"The world thrived on the power of the four elemental crystals; Wind, Earth, Fire, and Water.
With the power of Wind, people sailed ships. With the power of Fire, they began the industrial movement. With Water, people quenched their thirst, and from Earth, they received blessings.
One day, the King of Tycoon, upon feeling an irregularity in the air currents, rushed to the Wind Shrine, only to find the Wind Crystal shattering to pieces right before his eyes. In addition to this catastrophe, an enormous meteor had fallen to the ground, causing earthquakes in the surrounding land near Tycoon Castle. In the ensuing chaos, the King of Tycoon disappears mysteriously."
Eighteen months after unveiling Final Fantasy IV, and irrevocably changing what Japanese gamers expected from a console RPG, Square was back again with a new chapter in the series. With its seemingly unbeatable track record, some people were beginning to wonder if Square could maintain the same level of quality and imagination in its games. As Final Fantasy V proved, the answer was yes.
Probably the darkest of the Final Fantasy games to date, Final Fantasy V was set in a world where the elemental crystals that protected it from evil were breaking, and all hope seemed lost. The story began with the King of Tycoon, sensing something wrong and travelling to the Shrine of the Wind Crystal. Sadly, when he arrived, the Crystal shattered into a million pieces, and the wind died. That, however, was only the start of his problems.
Final Fantasy V featured one of the most unpleasant villains ever to appear in a Final Fantasy game - both devious and insane - and the result was a very downbeat story, with major characters getting killed throughout the story, the world exploded and more. As the unfortunately named Butz, the hero of the story, it was up to the player to try to sort everything out across no less than three worlds.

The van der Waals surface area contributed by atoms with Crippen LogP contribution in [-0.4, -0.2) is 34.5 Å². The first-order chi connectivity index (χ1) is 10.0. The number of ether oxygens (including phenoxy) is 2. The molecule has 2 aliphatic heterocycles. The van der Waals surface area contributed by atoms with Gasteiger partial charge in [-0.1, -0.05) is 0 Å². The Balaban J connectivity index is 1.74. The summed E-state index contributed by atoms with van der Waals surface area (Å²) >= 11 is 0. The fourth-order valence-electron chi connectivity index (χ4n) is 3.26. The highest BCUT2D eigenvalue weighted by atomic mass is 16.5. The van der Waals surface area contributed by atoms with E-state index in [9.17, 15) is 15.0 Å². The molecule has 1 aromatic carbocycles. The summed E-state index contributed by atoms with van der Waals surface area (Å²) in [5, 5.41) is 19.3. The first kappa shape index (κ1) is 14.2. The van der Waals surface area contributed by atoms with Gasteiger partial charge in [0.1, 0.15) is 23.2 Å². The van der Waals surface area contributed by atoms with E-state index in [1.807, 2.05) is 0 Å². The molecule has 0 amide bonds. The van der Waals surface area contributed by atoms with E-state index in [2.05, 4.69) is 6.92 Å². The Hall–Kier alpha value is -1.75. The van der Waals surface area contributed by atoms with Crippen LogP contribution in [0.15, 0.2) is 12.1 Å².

With Final Fantasy V, Square upped the ante and filled up a 16Mb SNES cartridge with one of the best Final Fantasy games to date. The links between this and the previous titles were both the Final Fantasy name and many common elements in the gameworld.
Final Fantasy V combined these elements from the systems used in the earlier releases, and added a few unique twists of its own. Once more, the player controlled a party of four characters, with their fixed identities tied into the background story and plot. This time, though, instead of each character having established class, they could be switched around, enabling players to create a customised party. As players moved through the game, they discovered special crystals containing the souls of dead heroes, each of which enabled access to new character classes - over 20 in all. At any time outside of combat, each character could be changed from one class to another, learning more skills and abilities as they went. By mastering different classes, elements from each could be combined to form a unique mixes of abilities.
This clever game system was a major pull for RPG fans, with the inevitable result that Square had another his on its hands. Sadly, though, Final Fantasy V was never translated into English, and no US version was ever released until the release of Final Fantasy Anthology on the PlayStation in 1999.